Norway booked a ticket to the last 16 at the women's World Cup after an uninspiring 2-1 victory against a battling South Korea side thanks to a penalty in each half from Caroline Graham Hansen and Isabell Herlovsen.

Norway, the 1995 champions, join hosts France in the knockout stage and will face either Italy, Brazil or Australia, while Korea go home without a point but with some pride restored after Yeo Minji scored late for an exciting finish.

The Norwegians finished second with six points behind hosts France, who have nine after beating Nigeria 1-0 to maintain a perfect record. The African champions can still qualify as one of the best third-placed teams.

Norway opened the scoring through a fourth minute penalty from Barcelona-bound Hansen after South Korean captain Cho Sohyun tugged defender Maria Thorisdottir’s shirt.

Korea reacted by getting their foot on the ball, dominating possession and creating a string of half chances with Chelsea playmaker Ji Soyun pulling the strings and Lee Geummin getting some freedom on the wing, but they lacked a finishing touch.

Sensing his team’s difficulties at the Stade Auguste-Delaune, Norway coach Martin Sjogren changed the system around at halftime, moving Hansen behind the forwards from the wing and it paid off immediately.

"Both halves started quite well, but the other side are very good at passing and I think that it was quite hard for the players," Sjogren said. "The Koreans played a really good match and were better than expected. We need to do better."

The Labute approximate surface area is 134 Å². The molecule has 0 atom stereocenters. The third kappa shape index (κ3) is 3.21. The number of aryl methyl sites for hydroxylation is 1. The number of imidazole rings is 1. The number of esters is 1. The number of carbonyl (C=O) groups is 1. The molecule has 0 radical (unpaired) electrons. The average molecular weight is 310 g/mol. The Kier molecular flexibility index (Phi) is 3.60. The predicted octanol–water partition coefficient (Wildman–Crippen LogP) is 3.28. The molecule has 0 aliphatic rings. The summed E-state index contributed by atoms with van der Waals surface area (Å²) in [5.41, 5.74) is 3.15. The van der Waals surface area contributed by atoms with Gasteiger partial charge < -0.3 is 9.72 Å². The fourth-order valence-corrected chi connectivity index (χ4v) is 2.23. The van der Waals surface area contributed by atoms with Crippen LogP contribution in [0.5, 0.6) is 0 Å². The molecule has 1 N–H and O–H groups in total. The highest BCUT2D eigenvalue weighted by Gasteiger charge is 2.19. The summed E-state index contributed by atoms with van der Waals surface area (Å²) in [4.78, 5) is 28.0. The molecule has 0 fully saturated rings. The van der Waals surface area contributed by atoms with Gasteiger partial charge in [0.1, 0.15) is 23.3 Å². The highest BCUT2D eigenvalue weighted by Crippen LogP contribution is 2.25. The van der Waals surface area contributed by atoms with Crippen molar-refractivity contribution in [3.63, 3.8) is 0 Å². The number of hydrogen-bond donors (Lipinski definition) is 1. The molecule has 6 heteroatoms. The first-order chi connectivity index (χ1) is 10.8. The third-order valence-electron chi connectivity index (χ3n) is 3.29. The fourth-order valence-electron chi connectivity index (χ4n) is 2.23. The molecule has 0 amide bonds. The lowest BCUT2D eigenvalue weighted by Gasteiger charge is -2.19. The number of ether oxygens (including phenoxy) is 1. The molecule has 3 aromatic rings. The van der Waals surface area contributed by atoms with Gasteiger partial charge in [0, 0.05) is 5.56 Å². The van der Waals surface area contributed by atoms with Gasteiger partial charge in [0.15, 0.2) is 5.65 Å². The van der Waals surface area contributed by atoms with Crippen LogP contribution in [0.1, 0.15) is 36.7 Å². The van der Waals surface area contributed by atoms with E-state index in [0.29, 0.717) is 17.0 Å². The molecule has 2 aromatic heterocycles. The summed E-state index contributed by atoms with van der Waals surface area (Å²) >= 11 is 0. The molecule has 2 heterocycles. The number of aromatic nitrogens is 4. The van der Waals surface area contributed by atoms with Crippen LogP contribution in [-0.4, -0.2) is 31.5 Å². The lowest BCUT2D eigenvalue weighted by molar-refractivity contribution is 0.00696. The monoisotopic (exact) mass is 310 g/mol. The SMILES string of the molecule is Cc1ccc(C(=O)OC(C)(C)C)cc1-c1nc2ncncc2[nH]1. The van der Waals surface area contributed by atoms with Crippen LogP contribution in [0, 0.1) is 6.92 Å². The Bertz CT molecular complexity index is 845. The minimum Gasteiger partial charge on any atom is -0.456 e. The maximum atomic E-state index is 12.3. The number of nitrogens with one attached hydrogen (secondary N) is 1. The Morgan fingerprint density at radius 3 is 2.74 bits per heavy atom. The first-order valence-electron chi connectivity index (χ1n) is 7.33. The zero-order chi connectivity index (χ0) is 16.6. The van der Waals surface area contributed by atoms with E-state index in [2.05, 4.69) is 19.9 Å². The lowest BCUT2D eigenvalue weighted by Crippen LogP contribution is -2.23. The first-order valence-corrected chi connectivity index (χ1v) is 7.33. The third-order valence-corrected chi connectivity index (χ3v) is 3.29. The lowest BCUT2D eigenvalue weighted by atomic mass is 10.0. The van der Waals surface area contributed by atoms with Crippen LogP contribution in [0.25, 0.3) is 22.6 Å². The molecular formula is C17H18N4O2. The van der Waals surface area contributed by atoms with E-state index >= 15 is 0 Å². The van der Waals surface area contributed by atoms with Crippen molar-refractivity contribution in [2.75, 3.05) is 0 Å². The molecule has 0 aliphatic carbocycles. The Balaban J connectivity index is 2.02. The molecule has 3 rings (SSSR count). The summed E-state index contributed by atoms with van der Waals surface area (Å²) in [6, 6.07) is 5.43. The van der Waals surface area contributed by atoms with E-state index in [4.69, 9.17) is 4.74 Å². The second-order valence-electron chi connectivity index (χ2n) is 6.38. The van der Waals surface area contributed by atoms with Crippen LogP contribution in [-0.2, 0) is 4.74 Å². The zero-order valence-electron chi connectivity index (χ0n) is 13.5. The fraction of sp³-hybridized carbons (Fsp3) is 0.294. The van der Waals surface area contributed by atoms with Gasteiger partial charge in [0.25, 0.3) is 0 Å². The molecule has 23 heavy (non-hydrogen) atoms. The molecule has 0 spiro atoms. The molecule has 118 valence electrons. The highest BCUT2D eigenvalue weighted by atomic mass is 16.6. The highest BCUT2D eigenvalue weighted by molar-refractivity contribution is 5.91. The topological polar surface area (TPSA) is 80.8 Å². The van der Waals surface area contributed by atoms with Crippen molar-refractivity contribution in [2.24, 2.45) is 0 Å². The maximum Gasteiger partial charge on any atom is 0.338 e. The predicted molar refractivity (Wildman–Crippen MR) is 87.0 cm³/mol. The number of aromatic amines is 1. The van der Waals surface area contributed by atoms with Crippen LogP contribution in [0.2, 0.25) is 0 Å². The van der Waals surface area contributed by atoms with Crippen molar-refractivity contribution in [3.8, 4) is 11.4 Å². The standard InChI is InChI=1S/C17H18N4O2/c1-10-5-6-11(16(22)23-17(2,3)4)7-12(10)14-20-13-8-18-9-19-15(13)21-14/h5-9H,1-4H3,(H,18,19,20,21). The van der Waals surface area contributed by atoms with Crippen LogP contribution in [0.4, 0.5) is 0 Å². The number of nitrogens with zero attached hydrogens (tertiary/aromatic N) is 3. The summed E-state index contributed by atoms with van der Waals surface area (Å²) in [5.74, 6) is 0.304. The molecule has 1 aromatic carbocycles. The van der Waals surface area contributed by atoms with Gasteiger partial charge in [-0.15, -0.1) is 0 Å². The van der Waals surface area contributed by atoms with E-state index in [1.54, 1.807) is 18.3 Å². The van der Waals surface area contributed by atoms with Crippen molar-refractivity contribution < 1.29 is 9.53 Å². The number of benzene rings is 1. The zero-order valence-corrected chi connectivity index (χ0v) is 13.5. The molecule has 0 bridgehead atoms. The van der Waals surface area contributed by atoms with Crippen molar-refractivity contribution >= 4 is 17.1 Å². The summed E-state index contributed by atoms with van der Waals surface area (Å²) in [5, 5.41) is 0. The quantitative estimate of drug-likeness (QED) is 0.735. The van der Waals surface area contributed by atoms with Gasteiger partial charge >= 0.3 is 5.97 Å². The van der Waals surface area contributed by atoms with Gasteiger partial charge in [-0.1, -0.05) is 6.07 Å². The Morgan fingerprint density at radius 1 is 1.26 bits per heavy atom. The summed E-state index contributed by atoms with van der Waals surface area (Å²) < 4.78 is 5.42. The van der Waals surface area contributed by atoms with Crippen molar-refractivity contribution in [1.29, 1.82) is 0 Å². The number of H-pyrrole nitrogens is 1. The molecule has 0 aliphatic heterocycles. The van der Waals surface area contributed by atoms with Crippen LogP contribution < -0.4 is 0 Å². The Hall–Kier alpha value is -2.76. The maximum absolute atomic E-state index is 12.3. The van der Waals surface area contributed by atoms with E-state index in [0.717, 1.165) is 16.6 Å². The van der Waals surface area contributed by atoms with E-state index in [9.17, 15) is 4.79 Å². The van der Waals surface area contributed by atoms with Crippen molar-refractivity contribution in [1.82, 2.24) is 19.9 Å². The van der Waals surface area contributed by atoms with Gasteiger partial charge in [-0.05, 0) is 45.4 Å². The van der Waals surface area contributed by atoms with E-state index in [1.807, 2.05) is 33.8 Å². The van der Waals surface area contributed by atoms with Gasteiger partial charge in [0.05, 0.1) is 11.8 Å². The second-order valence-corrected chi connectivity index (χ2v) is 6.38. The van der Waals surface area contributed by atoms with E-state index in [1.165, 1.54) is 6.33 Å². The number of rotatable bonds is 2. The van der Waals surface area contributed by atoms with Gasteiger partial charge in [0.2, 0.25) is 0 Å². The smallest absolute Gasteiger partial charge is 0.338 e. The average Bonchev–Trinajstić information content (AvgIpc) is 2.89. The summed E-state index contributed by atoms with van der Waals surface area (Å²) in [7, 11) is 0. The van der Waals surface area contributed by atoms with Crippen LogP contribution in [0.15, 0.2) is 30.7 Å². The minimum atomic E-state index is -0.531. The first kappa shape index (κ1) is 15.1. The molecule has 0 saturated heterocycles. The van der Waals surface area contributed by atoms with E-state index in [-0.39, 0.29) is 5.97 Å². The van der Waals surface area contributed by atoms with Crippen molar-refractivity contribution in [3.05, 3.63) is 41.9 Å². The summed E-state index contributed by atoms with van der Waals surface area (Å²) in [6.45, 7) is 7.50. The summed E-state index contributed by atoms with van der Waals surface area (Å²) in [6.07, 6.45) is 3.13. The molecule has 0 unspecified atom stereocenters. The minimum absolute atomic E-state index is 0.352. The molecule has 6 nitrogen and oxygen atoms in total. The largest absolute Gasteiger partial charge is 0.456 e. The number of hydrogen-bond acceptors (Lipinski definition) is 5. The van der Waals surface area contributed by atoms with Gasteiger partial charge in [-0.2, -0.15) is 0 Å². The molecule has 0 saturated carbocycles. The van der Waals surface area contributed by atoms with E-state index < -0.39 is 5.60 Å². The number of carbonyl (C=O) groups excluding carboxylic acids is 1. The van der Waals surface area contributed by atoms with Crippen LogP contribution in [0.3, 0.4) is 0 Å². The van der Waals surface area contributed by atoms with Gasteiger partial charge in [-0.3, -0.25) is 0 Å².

Hansen surged into the box in the 49th minute and was brought down, with Isabell Herlovsen converting from the spot.

Norway will have to sweat until Saturday's last 16 match in Nice after 24-year-old Hansen had to come off with an ankle injury from the challenge by Kang Chaerim but by then the Norwegians sensed they had done enough.

Karina Saevik should have made it 3-0 after 63 minutes but shot wide from a cut-back with the goal at her mercy.

With the game petering out, Lee Geummin produced a moment of magic in the 78th minute by backheeling a through ball to Yeo, who slid home to give the Koreans hope.

They almost snatched a draw with the same two players linking up again in extra time, but Yeo headed just wide.

Korea, who reached the last 16 in 2015, were soundly beaten 4-0 by France and 2-0 by Nigeria in their opening games.

"We gave all our energy to score and restore the pride of Korean football," South Korea coach Yoon Duk-yeo told reporters. "Even though we lost I believe our players did their best. As head coach I'd like to apologise that I didn't get the result we expected."